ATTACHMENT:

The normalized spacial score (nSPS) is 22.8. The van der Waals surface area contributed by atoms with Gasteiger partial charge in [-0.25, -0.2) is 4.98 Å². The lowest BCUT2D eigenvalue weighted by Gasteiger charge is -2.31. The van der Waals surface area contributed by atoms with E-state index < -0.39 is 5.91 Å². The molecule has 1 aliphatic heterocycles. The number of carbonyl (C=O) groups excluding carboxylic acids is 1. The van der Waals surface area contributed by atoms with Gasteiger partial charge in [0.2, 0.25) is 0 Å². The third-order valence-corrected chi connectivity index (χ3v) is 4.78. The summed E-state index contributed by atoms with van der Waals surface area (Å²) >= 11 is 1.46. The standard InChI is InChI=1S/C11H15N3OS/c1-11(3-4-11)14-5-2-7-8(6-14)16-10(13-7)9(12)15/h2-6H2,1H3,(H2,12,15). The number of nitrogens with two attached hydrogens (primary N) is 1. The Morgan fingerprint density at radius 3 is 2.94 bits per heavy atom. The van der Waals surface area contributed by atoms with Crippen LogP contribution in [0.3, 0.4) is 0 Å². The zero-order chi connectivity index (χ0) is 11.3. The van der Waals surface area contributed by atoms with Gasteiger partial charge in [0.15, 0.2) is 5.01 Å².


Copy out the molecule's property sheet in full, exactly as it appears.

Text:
The normalized spacial score (nSPS) is 22.8. The van der Waals surface area contributed by atoms with Gasteiger partial charge in [-0.25, -0.2) is 4.98 Å². The lowest BCUT2D eigenvalue weighted by Gasteiger charge is -2.31. The van der Waals surface area contributed by atoms with E-state index < -0.39 is 5.91 Å². The molecule has 1 aliphatic heterocycles. The number of carbonyl (C=O) groups excluding carboxylic acids is 1. The van der Waals surface area contributed by atoms with Gasteiger partial charge in [0.2, 0.25) is 0 Å². The third-order valence-corrected chi connectivity index (χ3v) is 4.78. The summed E-state index contributed by atoms with van der Waals surface area (Å²) >= 11 is 1.46. The standard InChI is InChI=1S/C11H15N3OS/c1-11(3-4-11)14-5-2-7-8(6-14)16-10(13-7)9(12)15/h2-6H2,1H3,(H2,12,15). The number of nitrogens with two attached hydrogens (primary N) is 1. The Morgan fingerprint density at radius 3 is 2.94 bits per heavy atom. The van der Waals surface area contributed by atoms with Crippen LogP contribution in [0.3, 0.4) is 0 Å². The zero-order chi connectivity index (χ0) is 11.3. The van der Waals surface area contributed by atoms with Gasteiger partial charge in [0.15, 0.2) is 5.01 Å².